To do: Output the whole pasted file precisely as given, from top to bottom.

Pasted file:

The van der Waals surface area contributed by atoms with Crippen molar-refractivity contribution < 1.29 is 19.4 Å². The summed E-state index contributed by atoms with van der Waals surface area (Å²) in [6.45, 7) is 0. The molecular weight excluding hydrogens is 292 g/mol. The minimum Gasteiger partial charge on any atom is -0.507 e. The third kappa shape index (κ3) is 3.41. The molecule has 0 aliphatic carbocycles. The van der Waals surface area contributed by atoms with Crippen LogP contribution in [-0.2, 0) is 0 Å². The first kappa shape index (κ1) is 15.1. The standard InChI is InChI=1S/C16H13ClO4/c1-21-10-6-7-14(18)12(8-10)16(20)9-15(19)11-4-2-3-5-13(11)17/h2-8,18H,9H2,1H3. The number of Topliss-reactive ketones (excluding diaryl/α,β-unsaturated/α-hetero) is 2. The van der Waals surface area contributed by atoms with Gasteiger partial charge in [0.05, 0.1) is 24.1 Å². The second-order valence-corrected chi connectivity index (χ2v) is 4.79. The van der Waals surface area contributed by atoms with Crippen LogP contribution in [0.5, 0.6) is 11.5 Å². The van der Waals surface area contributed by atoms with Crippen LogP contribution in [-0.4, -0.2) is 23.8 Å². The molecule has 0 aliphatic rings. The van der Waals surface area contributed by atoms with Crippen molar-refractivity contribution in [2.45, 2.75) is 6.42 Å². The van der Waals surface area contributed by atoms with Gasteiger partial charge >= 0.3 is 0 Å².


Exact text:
The van der Waals surface area contributed by atoms with Crippen molar-refractivity contribution < 1.29 is 19.4 Å². The summed E-state index contributed by atoms with van der Waals surface area (Å²) in [6.45, 7) is 0. The molecular weight excluding hydrogens is 292 g/mol. The minimum Gasteiger partial charge on any atom is -0.507 e. The third kappa shape index (κ3) is 3.41. The molecule has 0 aliphatic carbocycles. The van der Waals surface area contributed by atoms with Crippen LogP contribution in [-0.2, 0) is 0 Å². The first kappa shape index (κ1) is 15.1. The standard InChI is InChI=1S/C16H13ClO4/c1-21-10-6-7-14(18)12(8-10)16(20)9-15(19)11-4-2-3-5-13(11)17/h2-8,18H,9H2,1H3. The number of Topliss-reactive ketones (excluding diaryl/α,β-unsaturated/α-hetero) is 2. The van der Waals surface area contributed by atoms with Gasteiger partial charge in [0.05, 0.1) is 24.1 Å². The second-order valence-corrected chi connectivity index (χ2v) is 4.79. The van der Waals surface area contributed by atoms with Crippen LogP contribution in [0.5, 0.6) is 11.5 Å². The van der Waals surface area contributed by atoms with Crippen LogP contribution in [-0.4, -0.2) is 23.8 Å². The molecule has 0 aliphatic rings. The van der Waals surface area contributed by atoms with Crippen molar-refractivity contribution in [2.45, 2.75) is 6.42 Å². The van der Waals surface area contributed by atoms with Gasteiger partial charge >= 0.3 is 0 Å².